To clarify for the American reader: Putin is using “liberal” in the global sense. It is not about the Squad or Bernie Sanders but about a rules-based order, equality under the law, freedom of speech and assembly, protection of minority rights, checks and balances and separation of powers. It is, in short, about the animating principles of the American Republic.
This idea of the Russian Empire as a global power dedicated to the illiberal idea is why he sent his bot battalions to help bring about the election in the United States of a mega-disruptor like Donald Trump. It is why he helps conspiracists and xenophobes wherever they may roam — in France, Hungary, among the Brexit crowd in Britain. It is why he’s happy to prop up dictators like Bashar Assad in Damascus.
It is why he has no problem violating the norms of international conduct with bizarre assassination plots in foreign lands (and in his own). It is why he is shameless about setting up a fake democracy in which he claims a popular mandate despite the oppressing (or jailing) of the opposition, courts that are captive and media that is cowed (or wholly owned).
It is also why without compunction he invents fake news that will be presented as real by the pliant and fearful domestic media. Lies, in this meta-mindset, are more important than the outcomes they promote. They are critical in the very fact of their untruth because the detested liberal system depends on fact-based dialectic and reason. It is not for nothing that the three principles of George Orwell’s “1984″ dystopia were “war is peace,” “freedom is slavery,” and “ignorance is strength.”
The Ukraine Crisis can go any number of ways. Putin could gamble on a true total occupation despite the terrible price it will exact on Russia too; he could suffice with smaller incursions and occupations of the kind already visible in the country’s south and east; he might even back down a little after the first shots across the bow and keep fomenting mayhem via Russian insurgents in places like Donbas. Either way, he will invent a victory narrative that will probably involve the Western hints, already audible, that Ukraine joining NATO is not really in the cards.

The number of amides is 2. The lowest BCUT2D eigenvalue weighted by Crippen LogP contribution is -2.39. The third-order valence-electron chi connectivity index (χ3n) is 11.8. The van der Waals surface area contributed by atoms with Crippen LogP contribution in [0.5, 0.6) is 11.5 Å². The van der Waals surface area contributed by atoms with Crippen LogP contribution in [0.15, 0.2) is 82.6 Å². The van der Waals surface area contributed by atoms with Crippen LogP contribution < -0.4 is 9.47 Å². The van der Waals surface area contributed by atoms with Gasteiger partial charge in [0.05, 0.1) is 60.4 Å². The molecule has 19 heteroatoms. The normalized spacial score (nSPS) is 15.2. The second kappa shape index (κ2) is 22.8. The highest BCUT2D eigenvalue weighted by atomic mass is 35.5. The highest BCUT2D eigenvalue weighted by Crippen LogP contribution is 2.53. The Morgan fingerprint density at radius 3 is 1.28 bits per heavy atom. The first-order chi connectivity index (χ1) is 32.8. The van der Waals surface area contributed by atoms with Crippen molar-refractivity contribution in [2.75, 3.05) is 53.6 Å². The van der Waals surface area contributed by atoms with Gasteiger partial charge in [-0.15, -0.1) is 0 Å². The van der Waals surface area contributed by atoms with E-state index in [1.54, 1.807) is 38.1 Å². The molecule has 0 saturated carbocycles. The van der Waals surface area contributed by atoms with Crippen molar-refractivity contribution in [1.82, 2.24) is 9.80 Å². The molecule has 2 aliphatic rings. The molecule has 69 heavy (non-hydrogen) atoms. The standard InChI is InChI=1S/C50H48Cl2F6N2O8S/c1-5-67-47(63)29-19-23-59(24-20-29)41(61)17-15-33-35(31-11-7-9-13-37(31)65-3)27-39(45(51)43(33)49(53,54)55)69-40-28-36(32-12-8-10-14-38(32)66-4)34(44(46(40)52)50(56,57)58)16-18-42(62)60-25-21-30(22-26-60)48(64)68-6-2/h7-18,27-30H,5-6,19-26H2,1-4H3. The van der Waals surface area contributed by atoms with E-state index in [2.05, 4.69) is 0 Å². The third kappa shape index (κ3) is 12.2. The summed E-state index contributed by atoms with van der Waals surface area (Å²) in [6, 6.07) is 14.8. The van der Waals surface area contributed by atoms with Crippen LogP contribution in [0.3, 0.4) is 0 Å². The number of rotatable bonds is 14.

Whichever way the Ukraine Crisis goes, the Putin Crisis will go on. It is clear that he enjoys messing with the West (perhaps the sole manifestation of a Putin sense of humor). He surely savors seeing stock markets tumble, making NATO look impotent, and casting himself as The Decider.
Embittered people all over the world will admire his bullying ways and smirking disdain for a liberal order that they feel has let them down. I have seen this in Cairo and Jerusalem, among Euroskeptics in Europe, and in the U.S. among acolytes of Trump, who was recently heard from calling Putin a genius.
When Samuel Huntington argued in his 1996 “The Clash of Civilizations” that the modern conflict was between a liberal democratic West and societies that rejected that worldview, this was widely understood to refer to the Islamic world. Putin is showing us that there is indeed such a clash, but the illiberal side is much broader.
The more he wins, the more the illiberal sentiment spreads around the world and also seeps into the West. Along with China’s alternative model for growth without freedom, it constitutes a major assault on the fact-driven, rules-based world order that the United States has championed.
While Putin is an agent of global damage, he is also a despot who needs to avoid a Moscow version of the Bastille. Rare is the political figure who can pull off such global disruption while being a petty tyrant at home.
(This article originally appeared in the NY Daily News)